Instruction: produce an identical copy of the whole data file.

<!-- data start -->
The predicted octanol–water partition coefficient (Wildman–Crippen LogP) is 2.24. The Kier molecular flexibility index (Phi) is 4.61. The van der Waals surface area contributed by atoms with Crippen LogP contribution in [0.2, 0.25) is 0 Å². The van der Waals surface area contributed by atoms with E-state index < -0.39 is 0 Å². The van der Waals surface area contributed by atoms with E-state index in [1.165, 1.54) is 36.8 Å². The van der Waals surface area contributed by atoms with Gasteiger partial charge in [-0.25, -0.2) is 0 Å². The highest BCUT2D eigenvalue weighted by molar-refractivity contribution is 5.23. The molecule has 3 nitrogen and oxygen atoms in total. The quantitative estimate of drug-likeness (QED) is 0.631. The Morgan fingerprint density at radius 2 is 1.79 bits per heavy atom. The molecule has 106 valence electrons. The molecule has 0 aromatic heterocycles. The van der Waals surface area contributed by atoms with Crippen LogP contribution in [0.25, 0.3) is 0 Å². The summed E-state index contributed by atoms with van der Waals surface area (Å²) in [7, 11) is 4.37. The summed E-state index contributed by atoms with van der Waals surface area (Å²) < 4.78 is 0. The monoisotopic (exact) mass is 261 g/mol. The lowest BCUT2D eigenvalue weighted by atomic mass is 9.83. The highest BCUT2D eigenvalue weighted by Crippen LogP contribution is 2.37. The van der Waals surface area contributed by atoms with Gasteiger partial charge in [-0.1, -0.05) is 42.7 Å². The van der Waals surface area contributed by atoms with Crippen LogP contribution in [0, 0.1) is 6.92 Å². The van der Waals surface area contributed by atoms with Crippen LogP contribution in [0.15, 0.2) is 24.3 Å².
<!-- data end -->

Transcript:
The predicted octanol–water partition coefficient (Wildman–Crippen LogP) is 2.24. The Kier molecular flexibility index (Phi) is 4.61. The van der Waals surface area contributed by atoms with Crippen LogP contribution in [0.2, 0.25) is 0 Å². The van der Waals surface area contributed by atoms with E-state index < -0.39 is 0 Å². The van der Waals surface area contributed by atoms with E-state index in [1.165, 1.54) is 36.8 Å². The van der Waals surface area contributed by atoms with Gasteiger partial charge in [-0.25, -0.2) is 0 Å². The highest BCUT2D eigenvalue weighted by molar-refractivity contribution is 5.23. The molecule has 3 nitrogen and oxygen atoms in total. The quantitative estimate of drug-likeness (QED) is 0.631. The Morgan fingerprint density at radius 2 is 1.79 bits per heavy atom. The molecule has 106 valence electrons. The molecule has 0 aromatic heterocycles. The van der Waals surface area contributed by atoms with Crippen LogP contribution in [0.25, 0.3) is 0 Å². The summed E-state index contributed by atoms with van der Waals surface area (Å²) in [7, 11) is 4.37. The summed E-state index contributed by atoms with van der Waals surface area (Å²) < 4.78 is 0. The monoisotopic (exact) mass is 261 g/mol. The lowest BCUT2D eigenvalue weighted by atomic mass is 9.83. The highest BCUT2D eigenvalue weighted by Crippen LogP contribution is 2.37. The van der Waals surface area contributed by atoms with Gasteiger partial charge in [-0.1, -0.05) is 42.7 Å². The van der Waals surface area contributed by atoms with Crippen LogP contribution in [0, 0.1) is 6.92 Å². The van der Waals surface area contributed by atoms with Crippen LogP contribution in [0.15, 0.2) is 24.3 Å².